A residential high rise collapsed last week while being erected, sending three workers to the hospital. The exact reason for the disaster is still being investigated by authorities. However, initial reports point to an excess “dead load” of building materials being to blame.
It appears that the highest floor of the unfinished structure gave way under the weight of rebar that was stationed waiting for concrete to be poured. Once the highest floor gave way, the load began to pick up more and more speed and momentum, crushing nine entire floors. The building, which was still in the early stages of construction that was scheduled for completion in 2015, was 12 stories tall at the time.
Eyewitness explanations of the collapse paint a harrowing picture. Massive beams and entire scaffolding systems were seen plummeting along with an unsuspecting worker taken down as well.
Disasters of this sort are relatively common, and often lethal to construction workers. A quick search on the Occupational Health and Safety Administration website shows 20 incidents where construction workers were killed in a building collapse since 2003. However, workers aren’t the only people at risk.
Recently, in Philadelphia six people were killed when a crane operator was demolishing a downtown skyscraper. The debris from the demolition site fell down on a neighboring store. Murder charges have been filed against the operator, alleging that he had drugs in his system while he was at work.
Third Party Liability
In catastrophic accidents like a building collapse, workers’ compensation insurance may provide inadequate protection for those injured. In this manner an employer, or the employer’s insurance company could possibly not have to pay for all the damage suffered by the injured worker. In the absence of a sufficient safety net, injured employees have to seek out other sources of compensation to attempt to make them whole once again. It is likely in an accident like a building collapse the negligence of several parties besides the employer came together to cause the damage.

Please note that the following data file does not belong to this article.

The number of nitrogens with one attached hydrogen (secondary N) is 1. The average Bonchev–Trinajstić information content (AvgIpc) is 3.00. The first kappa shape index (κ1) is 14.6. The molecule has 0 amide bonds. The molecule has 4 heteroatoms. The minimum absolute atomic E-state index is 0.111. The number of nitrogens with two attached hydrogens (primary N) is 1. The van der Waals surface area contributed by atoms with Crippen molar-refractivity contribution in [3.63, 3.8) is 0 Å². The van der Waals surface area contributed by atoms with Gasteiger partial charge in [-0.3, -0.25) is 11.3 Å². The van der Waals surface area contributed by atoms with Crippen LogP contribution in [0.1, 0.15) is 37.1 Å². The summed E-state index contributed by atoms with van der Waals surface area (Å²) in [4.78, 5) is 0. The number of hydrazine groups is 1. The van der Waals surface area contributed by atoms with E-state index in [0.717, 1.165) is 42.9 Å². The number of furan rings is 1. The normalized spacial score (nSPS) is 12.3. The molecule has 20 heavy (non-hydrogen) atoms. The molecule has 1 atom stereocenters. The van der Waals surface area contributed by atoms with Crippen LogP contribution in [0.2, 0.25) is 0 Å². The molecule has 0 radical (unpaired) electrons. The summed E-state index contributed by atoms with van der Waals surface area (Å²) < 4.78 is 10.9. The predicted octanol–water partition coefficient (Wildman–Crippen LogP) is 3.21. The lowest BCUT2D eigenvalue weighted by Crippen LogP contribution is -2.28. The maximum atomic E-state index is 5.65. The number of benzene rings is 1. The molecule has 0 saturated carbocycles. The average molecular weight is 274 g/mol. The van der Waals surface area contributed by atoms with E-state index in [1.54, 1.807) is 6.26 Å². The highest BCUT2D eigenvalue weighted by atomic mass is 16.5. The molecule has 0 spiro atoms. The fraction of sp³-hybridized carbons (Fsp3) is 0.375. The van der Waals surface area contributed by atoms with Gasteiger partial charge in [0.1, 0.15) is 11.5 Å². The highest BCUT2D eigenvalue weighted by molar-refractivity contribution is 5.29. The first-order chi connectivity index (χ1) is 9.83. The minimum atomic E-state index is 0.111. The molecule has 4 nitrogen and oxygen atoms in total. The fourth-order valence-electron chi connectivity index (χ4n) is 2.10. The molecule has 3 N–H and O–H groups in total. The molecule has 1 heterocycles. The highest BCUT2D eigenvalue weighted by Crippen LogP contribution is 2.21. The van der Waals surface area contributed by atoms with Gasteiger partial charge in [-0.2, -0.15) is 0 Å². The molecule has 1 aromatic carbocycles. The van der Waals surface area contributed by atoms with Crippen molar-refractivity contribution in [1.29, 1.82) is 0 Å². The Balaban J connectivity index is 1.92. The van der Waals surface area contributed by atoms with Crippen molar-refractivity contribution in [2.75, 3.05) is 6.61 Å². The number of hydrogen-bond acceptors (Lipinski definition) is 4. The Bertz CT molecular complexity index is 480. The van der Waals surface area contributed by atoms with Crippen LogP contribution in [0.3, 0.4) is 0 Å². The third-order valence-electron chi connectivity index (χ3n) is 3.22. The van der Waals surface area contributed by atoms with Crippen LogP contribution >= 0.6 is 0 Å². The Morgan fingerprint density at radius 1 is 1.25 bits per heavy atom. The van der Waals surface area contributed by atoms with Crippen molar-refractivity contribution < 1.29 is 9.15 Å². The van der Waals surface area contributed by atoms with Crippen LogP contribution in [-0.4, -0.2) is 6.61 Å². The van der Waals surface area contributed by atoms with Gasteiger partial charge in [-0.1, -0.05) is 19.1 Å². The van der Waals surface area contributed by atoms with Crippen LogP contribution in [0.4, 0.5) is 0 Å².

For example, injuries can be attributed to negligent sub contractors entrusted with ensuring job site safety. Or injuries can be traced to poor architectural or construction plans. Defective products used in construction are another source of potential third party liability, or the manufacturer of an improperly put together piece of heavy equipment could be to blame. Additionally, co-workers or supervisors who are negligent on the job, and who cause accidents, can be held liable for their negligence.
Workers’ Compensation Attorney in Boston
Worksite injuries like a building collapse are complicated legal matters. Anyone who has gone through this sort of experience should consult an attorney to be fully apprised of their rights. Also, it is recommended to be wary of signing any statements or agreements immediately after a worksite injury before speaking with an attorney.